How to Preserve Your Legal Rights
If you are an “essential worker” and you become symptomatic or test positive for COVID-19, there are several steps you should take from a legal standpoint. Even if you feel you have recovered from a bout with COVID-19, there are many questions yet to be answered about long lasting effects or disabilities or death that may be caused by the virus.
Many health care providers, emergency responders and essential employees are likely being exposed or have been regularly exposed to coronavirus disease over the past several weeks simply by performing their job duties. No one knows the long-term effects of coronavirus exposure.
At present there is no automatic presumption that grants automatic Workers’ Compensation coverage for COVID-19 exposure. Here are the steps we believe workers should take in order to protect their rights.
- If you have been exposed or are aware of a situation where exposure has occurred, file a written notice or report with your employer indicating the date and nature of the exposure. If your employer does not have a formal filing procedure for on the job injuries or illnesses, send an e-mail, so it is documented.
- If you do not specifically know where or how you have been exposed, once you become symptomatic or test positive, a similar notice should be provided to the employer, except the member should simply indicate that they have contracted the disease in the course of or performance of their employment, due to repeated exposures in the work environment.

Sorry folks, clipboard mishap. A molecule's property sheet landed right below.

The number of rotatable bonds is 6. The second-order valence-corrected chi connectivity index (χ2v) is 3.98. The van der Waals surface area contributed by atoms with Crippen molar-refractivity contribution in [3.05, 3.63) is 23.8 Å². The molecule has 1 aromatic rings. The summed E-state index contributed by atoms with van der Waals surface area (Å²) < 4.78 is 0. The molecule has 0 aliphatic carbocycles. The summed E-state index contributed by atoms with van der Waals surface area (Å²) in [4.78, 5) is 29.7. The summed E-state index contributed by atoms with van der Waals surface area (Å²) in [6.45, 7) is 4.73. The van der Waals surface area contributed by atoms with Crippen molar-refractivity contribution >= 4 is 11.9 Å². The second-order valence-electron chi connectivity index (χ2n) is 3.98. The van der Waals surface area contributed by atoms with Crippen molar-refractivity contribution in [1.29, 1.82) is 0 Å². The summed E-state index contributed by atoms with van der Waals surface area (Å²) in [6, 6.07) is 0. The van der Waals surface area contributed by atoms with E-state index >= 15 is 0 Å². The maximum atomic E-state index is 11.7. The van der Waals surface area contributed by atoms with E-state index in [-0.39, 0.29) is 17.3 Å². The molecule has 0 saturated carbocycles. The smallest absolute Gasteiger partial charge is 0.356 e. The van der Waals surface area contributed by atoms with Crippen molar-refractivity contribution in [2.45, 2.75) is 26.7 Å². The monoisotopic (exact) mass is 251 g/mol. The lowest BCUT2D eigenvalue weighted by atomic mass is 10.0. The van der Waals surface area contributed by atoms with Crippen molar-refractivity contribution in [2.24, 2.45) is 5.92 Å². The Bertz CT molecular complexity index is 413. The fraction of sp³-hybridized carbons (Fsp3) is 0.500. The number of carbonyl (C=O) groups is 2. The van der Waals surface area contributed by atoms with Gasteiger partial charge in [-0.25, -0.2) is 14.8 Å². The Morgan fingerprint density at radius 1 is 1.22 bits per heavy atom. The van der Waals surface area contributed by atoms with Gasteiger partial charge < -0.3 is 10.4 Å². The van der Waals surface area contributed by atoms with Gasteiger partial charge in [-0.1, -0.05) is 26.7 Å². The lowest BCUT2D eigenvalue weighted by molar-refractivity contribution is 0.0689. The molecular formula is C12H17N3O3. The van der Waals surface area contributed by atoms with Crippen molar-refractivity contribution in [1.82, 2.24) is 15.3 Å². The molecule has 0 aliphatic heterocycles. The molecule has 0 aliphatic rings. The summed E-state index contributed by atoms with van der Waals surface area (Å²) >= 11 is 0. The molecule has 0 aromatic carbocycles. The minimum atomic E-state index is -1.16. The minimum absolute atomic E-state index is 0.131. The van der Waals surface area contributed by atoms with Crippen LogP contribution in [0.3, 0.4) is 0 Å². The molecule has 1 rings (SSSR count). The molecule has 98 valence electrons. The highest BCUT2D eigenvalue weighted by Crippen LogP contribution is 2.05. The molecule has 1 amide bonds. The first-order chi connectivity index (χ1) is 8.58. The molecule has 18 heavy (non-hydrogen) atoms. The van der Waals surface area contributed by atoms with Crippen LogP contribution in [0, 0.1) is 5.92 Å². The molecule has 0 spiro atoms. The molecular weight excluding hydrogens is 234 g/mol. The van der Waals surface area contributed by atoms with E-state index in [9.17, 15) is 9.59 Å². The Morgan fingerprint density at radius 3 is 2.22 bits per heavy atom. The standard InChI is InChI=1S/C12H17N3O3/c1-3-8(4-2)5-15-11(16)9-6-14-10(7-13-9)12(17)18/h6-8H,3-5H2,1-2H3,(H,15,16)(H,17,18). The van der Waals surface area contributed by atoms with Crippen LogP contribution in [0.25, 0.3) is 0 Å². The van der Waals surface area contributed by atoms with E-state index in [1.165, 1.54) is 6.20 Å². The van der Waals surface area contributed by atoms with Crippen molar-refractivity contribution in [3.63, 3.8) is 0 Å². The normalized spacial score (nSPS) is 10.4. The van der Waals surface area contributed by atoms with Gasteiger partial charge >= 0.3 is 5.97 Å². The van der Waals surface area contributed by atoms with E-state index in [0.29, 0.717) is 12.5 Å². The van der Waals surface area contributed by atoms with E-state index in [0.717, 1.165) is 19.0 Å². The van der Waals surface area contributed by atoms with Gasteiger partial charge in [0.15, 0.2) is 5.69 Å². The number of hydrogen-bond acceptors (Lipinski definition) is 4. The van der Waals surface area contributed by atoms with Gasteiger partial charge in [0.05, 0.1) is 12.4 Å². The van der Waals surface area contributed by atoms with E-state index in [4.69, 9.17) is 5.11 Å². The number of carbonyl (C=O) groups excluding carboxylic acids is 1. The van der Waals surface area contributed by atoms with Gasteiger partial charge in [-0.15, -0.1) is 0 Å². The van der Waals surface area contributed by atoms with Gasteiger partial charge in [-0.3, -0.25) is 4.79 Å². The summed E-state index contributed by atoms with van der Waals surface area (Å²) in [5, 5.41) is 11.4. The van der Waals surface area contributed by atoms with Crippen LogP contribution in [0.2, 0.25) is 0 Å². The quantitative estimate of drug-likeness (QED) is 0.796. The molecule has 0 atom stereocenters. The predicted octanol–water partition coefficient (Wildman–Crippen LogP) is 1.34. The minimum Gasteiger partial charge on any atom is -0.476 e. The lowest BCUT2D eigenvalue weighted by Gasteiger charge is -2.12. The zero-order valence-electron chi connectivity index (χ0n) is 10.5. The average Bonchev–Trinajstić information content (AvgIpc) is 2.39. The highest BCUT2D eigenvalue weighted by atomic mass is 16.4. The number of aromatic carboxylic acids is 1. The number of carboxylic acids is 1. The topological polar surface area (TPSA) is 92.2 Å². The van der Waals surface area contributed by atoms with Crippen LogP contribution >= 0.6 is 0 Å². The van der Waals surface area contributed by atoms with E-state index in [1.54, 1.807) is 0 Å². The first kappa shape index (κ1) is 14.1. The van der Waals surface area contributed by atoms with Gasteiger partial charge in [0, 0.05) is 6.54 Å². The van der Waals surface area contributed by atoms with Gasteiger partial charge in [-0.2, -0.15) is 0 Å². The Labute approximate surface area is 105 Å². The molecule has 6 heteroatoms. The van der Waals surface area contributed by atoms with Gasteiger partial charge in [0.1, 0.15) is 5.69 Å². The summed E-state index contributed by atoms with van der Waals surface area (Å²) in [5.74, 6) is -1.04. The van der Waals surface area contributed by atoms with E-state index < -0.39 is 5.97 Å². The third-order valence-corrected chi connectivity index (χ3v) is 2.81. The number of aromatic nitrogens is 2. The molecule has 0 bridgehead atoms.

- When and if a worker becomes symptomatic or tests positive for COVID-19, the employer should be notified and the worker should file a claim with the Workers’ Compensation Board based on “accidental exposure,” not as an“occupational disease.”
- Unless a “presumption law” is adopted by the State Legislature and enacted into law, these claims will most likely be controverted or litigated by the employers or their insurance companies. (Senator Brooks’ pending bill: S8041A seeks to carve out a presumption for Volunteer Fire & Ambulance services).
- Each affected essential worker will need to provide medical documentation and the written support of a physician, including positive test results, indicating that the employee contracted the virus through the performance of his or her job duties. That opinion must be made within a reasonable degree of medical certainty, and supported by the testing.